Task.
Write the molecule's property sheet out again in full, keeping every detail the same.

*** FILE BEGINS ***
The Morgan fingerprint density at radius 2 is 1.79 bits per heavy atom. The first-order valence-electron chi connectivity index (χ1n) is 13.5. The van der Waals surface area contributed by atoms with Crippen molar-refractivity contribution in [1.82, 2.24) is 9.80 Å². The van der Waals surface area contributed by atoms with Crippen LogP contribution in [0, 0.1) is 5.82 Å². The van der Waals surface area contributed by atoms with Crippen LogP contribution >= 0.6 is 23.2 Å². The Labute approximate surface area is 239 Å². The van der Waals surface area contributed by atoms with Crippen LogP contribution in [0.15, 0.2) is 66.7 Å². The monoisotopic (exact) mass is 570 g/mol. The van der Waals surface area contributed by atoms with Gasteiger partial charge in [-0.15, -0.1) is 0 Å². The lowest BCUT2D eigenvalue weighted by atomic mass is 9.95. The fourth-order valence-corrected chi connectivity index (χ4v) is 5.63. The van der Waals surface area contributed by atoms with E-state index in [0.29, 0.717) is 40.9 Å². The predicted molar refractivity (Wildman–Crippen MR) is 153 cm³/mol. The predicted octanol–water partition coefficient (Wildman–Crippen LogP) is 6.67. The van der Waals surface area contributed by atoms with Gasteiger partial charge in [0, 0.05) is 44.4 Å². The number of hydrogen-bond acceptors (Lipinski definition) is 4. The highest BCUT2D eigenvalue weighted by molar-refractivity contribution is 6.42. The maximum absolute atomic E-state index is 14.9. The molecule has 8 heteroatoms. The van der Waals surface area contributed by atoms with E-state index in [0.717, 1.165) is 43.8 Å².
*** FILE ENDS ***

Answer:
The Morgan fingerprint density at radius 2 is 1.79 bits per heavy atom. The first-order valence-electron chi connectivity index (χ1n) is 13.5. The van der Waals surface area contributed by atoms with Crippen molar-refractivity contribution in [1.82, 2.24) is 9.80 Å². The van der Waals surface area contributed by atoms with Crippen LogP contribution in [0, 0.1) is 5.82 Å². The van der Waals surface area contributed by atoms with Crippen LogP contribution >= 0.6 is 23.2 Å². The Labute approximate surface area is 239 Å². The van der Waals surface area contributed by atoms with Crippen LogP contribution in [0.15, 0.2) is 66.7 Å². The monoisotopic (exact) mass is 570 g/mol. The van der Waals surface area contributed by atoms with Gasteiger partial charge in [-0.15, -0.1) is 0 Å². The lowest BCUT2D eigenvalue weighted by atomic mass is 9.95. The fourth-order valence-corrected chi connectivity index (χ4v) is 5.63. The van der Waals surface area contributed by atoms with E-state index in [0.29, 0.717) is 40.9 Å². The predicted molar refractivity (Wildman–Crippen MR) is 153 cm³/mol. The predicted octanol–water partition coefficient (Wildman–Crippen LogP) is 6.67. The van der Waals surface area contributed by atoms with Gasteiger partial charge in [0, 0.05) is 44.4 Å². The number of hydrogen-bond acceptors (Lipinski definition) is 4. The highest BCUT2D eigenvalue weighted by molar-refractivity contribution is 6.42. The maximum absolute atomic E-state index is 14.9. The molecule has 8 heteroatoms. The van der Waals surface area contributed by atoms with E-state index in [0.717, 1.165) is 43.8 Å².